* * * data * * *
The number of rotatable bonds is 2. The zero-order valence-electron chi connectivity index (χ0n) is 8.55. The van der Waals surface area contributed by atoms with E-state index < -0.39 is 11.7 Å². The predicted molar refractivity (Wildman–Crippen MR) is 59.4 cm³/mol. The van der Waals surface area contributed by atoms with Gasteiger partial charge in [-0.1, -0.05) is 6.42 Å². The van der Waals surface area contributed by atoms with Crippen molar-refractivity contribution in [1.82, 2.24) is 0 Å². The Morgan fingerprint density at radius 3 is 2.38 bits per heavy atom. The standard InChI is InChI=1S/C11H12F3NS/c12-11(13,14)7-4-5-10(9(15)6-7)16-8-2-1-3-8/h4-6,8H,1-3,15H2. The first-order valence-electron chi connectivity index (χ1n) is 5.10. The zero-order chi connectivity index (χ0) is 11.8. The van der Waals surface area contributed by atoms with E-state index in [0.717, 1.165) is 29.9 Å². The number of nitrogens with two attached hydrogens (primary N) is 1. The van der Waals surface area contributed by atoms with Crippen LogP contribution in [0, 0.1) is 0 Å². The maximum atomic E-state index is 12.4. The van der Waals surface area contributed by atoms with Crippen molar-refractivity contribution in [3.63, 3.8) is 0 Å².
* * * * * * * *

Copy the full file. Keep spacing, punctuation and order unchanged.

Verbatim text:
The number of rotatable bonds is 2. The zero-order valence-electron chi connectivity index (χ0n) is 8.55. The van der Waals surface area contributed by atoms with E-state index < -0.39 is 11.7 Å². The predicted molar refractivity (Wildman–Crippen MR) is 59.4 cm³/mol. The van der Waals surface area contributed by atoms with Gasteiger partial charge in [-0.1, -0.05) is 6.42 Å². The van der Waals surface area contributed by atoms with Crippen molar-refractivity contribution in [1.82, 2.24) is 0 Å². The Morgan fingerprint density at radius 3 is 2.38 bits per heavy atom. The standard InChI is InChI=1S/C11H12F3NS/c12-11(13,14)7-4-5-10(9(15)6-7)16-8-2-1-3-8/h4-6,8H,1-3,15H2. The first-order valence-electron chi connectivity index (χ1n) is 5.10. The zero-order chi connectivity index (χ0) is 11.8. The van der Waals surface area contributed by atoms with E-state index in [0.717, 1.165) is 29.9 Å². The number of nitrogens with two attached hydrogens (primary N) is 1. The van der Waals surface area contributed by atoms with Crippen LogP contribution in [0, 0.1) is 0 Å². The maximum atomic E-state index is 12.4. The van der Waals surface area contributed by atoms with Crippen molar-refractivity contribution in [3.63, 3.8) is 0 Å².